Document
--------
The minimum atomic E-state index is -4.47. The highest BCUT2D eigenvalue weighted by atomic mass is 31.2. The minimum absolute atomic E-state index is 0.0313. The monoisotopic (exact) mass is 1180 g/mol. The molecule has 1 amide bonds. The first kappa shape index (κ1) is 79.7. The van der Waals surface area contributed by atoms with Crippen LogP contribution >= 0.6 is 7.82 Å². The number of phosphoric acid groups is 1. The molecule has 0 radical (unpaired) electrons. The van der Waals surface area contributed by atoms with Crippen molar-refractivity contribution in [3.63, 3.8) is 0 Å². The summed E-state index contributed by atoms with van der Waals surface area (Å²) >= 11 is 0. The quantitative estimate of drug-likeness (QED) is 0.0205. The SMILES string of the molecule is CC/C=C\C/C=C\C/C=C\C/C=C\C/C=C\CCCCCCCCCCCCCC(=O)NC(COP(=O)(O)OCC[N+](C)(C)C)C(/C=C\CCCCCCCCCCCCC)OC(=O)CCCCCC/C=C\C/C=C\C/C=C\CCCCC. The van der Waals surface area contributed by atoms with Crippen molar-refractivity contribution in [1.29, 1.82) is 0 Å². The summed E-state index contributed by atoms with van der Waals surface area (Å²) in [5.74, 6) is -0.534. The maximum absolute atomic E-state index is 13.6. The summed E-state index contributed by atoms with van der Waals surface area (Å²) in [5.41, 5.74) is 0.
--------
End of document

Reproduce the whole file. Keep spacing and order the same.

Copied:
The minimum atomic E-state index is -4.47. The highest BCUT2D eigenvalue weighted by atomic mass is 31.2. The minimum absolute atomic E-state index is 0.0313. The monoisotopic (exact) mass is 1180 g/mol. The molecule has 1 amide bonds. The first kappa shape index (κ1) is 79.7. The van der Waals surface area contributed by atoms with Crippen LogP contribution >= 0.6 is 7.82 Å². The number of phosphoric acid groups is 1. The molecule has 0 radical (unpaired) electrons. The van der Waals surface area contributed by atoms with Crippen molar-refractivity contribution in [3.63, 3.8) is 0 Å². The summed E-state index contributed by atoms with van der Waals surface area (Å²) >= 11 is 0. The quantitative estimate of drug-likeness (QED) is 0.0205. The SMILES string of the molecule is CC/C=C\C/C=C\C/C=C\C/C=C\C/C=C\CCCCCCCCCCCCCC(=O)NC(COP(=O)(O)OCC[N+](C)(C)C)C(/C=C\CCCCCCCCCCCCC)OC(=O)CCCCCC/C=C\C/C=C\C/C=C\CCCCC. The van der Waals surface area contributed by atoms with Crippen molar-refractivity contribution in [1.29, 1.82) is 0 Å². The summed E-state index contributed by atoms with van der Waals surface area (Å²) in [5.74, 6) is -0.534. The maximum absolute atomic E-state index is 13.6. The summed E-state index contributed by atoms with van der Waals surface area (Å²) in [5.41, 5.74) is 0.